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Malaria management technology helps Mangaluru to continue decreasing case numbers

Malaria is considered one of the deadliest mosquito-borne diseases in India.

Malaria cases in Mangaluru have continued to decline thanks to malaria control system (MCS) technology that has helped to aid efforts, alongside active source reduction exercises taken in recent years against the spread of vector-borne disease. 

Mangaluru, a coastal city known for having endemic malaria issues for three decades, has seen malaria incidence significantly reduced by 83 percent because of the effect of MCS technology launched in October 2015. This is according to a study published in Malaria Journal

The MCS technology primarily aids the reporting and tracking of malaria cases through a digital system made possible through Android-based geographical information system-tagging tablet, and a web-based incident reporting system. Using this, the MCS technology tracks whether a malaria case is ‘open’ or ‘closed’, and blood smear tests help aid detection.  

Speaking about the study, Susanta Ghosh, head of the Indian Council of Medical Research-National Institute of Malaria Research, said the MCS technology “fulfills the Global Technical Strategy (GTS) for malaria elimination from 2016 to 2030 by the WHO [World Health Organization]…this device [MCS] is a game-changer in this direction.” 

Uptake and use of the MCS technology 

Fundamental to the uptake and use of any technology is accepted adoption. The MCS technology has seemingly been afforded that, according to data published in the study. This meant that the MCS technology not only aided developments in tracking and detection of cases, but also brought about behavioural changes among health care providers and communities.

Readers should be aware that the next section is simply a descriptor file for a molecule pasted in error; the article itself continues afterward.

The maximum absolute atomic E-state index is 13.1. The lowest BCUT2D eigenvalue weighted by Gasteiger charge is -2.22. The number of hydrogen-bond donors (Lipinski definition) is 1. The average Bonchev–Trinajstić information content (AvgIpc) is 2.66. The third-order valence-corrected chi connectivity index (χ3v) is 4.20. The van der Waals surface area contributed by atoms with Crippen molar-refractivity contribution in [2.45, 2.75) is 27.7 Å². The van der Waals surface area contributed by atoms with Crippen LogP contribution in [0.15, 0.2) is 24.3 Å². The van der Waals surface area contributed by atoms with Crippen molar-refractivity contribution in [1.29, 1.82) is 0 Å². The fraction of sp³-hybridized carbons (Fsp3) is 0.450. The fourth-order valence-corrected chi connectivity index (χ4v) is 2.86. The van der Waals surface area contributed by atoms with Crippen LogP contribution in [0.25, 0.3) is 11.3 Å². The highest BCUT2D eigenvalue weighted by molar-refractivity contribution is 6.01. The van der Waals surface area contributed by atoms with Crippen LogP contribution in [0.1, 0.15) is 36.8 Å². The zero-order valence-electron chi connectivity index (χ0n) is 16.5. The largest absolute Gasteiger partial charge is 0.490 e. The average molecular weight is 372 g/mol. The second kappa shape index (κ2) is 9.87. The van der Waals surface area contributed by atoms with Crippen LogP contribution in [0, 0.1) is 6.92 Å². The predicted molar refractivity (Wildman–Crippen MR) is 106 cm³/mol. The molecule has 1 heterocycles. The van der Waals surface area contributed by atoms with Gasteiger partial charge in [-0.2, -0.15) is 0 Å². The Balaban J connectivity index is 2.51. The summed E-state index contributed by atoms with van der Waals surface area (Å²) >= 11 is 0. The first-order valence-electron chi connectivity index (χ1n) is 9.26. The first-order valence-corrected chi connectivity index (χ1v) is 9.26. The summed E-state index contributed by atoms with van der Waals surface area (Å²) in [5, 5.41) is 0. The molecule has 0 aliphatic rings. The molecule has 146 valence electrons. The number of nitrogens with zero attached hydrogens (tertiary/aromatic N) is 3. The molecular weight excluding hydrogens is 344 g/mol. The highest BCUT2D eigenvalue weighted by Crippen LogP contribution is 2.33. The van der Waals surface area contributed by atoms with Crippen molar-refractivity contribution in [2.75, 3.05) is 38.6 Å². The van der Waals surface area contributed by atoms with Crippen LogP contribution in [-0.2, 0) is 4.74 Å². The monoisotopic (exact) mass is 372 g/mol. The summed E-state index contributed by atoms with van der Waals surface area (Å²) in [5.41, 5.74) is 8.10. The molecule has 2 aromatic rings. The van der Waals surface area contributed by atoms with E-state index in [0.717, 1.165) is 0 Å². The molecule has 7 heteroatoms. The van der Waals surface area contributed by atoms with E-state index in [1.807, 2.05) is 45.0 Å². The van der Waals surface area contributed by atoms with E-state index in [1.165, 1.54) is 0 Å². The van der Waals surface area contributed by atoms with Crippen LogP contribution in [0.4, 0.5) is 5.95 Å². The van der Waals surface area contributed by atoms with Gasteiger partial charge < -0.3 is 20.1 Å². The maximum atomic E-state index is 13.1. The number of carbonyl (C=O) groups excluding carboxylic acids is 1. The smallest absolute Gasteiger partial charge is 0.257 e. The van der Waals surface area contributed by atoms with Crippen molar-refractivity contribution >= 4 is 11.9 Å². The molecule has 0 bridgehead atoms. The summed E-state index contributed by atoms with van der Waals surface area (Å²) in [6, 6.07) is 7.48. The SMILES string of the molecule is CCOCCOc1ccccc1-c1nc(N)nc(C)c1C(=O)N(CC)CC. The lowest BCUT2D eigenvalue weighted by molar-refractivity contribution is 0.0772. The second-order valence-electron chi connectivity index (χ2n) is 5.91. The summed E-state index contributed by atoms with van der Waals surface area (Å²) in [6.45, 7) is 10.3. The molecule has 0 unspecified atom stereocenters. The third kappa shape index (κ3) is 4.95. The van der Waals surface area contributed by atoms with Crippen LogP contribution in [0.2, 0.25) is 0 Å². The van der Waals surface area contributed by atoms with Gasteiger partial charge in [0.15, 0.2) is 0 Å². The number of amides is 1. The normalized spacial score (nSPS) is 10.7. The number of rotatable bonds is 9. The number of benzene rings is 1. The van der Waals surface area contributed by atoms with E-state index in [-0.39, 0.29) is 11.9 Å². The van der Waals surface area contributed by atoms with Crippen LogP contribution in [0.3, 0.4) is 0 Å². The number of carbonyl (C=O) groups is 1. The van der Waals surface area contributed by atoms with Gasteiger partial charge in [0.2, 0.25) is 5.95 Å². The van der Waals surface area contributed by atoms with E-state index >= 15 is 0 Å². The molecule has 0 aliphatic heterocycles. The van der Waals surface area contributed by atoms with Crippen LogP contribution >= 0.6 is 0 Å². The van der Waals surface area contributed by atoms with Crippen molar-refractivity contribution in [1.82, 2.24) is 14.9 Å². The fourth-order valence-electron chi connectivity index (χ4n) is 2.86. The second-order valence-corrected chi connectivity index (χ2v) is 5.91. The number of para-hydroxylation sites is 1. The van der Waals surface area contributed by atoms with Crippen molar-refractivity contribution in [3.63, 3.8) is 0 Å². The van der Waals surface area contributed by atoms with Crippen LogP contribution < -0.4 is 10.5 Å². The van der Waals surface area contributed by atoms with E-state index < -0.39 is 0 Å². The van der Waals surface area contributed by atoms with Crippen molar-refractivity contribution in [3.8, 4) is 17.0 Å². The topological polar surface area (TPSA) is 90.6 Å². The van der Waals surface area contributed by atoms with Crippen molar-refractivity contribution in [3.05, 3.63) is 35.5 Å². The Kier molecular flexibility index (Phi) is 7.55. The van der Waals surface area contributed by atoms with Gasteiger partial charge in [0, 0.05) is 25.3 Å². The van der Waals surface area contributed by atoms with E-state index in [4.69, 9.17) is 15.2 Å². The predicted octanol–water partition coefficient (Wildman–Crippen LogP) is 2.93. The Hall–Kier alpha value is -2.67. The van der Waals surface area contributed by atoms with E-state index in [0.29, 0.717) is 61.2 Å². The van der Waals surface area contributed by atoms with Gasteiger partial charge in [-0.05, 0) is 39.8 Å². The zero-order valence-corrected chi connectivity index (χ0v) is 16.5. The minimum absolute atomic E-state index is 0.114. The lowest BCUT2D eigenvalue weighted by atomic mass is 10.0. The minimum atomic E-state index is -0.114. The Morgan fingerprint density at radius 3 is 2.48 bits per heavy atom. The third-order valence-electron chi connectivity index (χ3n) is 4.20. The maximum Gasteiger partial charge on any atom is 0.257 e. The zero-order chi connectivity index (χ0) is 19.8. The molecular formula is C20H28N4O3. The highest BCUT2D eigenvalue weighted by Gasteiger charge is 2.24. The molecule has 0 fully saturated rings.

Such community benefits have allowed civic bodies to maintain control and continuity over the fight towards malaria elimination, and even divert resources to fight new battles. For example, 89 percent of newly diagnosed cases were uploaded into the system within 48 hours followed by complete treatment and vector control. 

Furthermore, since its inception in and deployment as part of the study, the MSC technology helped to track 90 per cent of malaria cases in Mangaluru, with numbers largely made up by P. vivax and P. falciparum, two malaria parasites that pose the greatest threat in India. 

Why these two parasites pose problems 

In India, both the P. vivax and P. falciparum parasites pose particular problems for malaria elimination. The prevalence of the former sees it stand out amongst diagnosis statistics. 

As per the Indian national statistics, the country reported 338,000 malaria cases in 2019, of which roughly 53 percent were caused by P. vivax. This meant that almost half of global P. vivax burden was in India

They also cause concern due to the barriers preventing successful treatment that currently exist such as lack of compliance to treatment regimes, and also instances where treatment through primaquine is not appropriate. These have all left studies asking the question of whether relapses of P. vivax malaria threaten disease elimination in India.

With this, it is clear that the country has hurdles to overcome. Whilst the deployment of treatment such as primaquine and tafenoquine has been touted to help, the issue of antimicrobial resistance lingers causing further greater concern as more and more strains develop immunity to commonly-used therapies rendering them ineffective

Working towards the 2030 malaria elimination goal 

Yet for all these concerns, progress is tangible. The number of cases is heading in the right direction, and there is a roadmap for improvements in India’s malaria crisis. As the Malaria Journal study notes, smart management and surveillance will be the ‘backbone of an effective system that supports malaria elimination’ in India, and poor data on detection and cases numbers will curb countries working towards malaria elimination. 

The broader picture shows that the current trajectory for malaria cases in Mangaluru, and India as a whole, which bodes positively for optimistic plans set out in 2016 to have zero indigenous cases and deaths by 2030. For a country that has suffered damningly in the past, there is now room to look forward, and the study showing the success of the MCS technology begins to point the way. 

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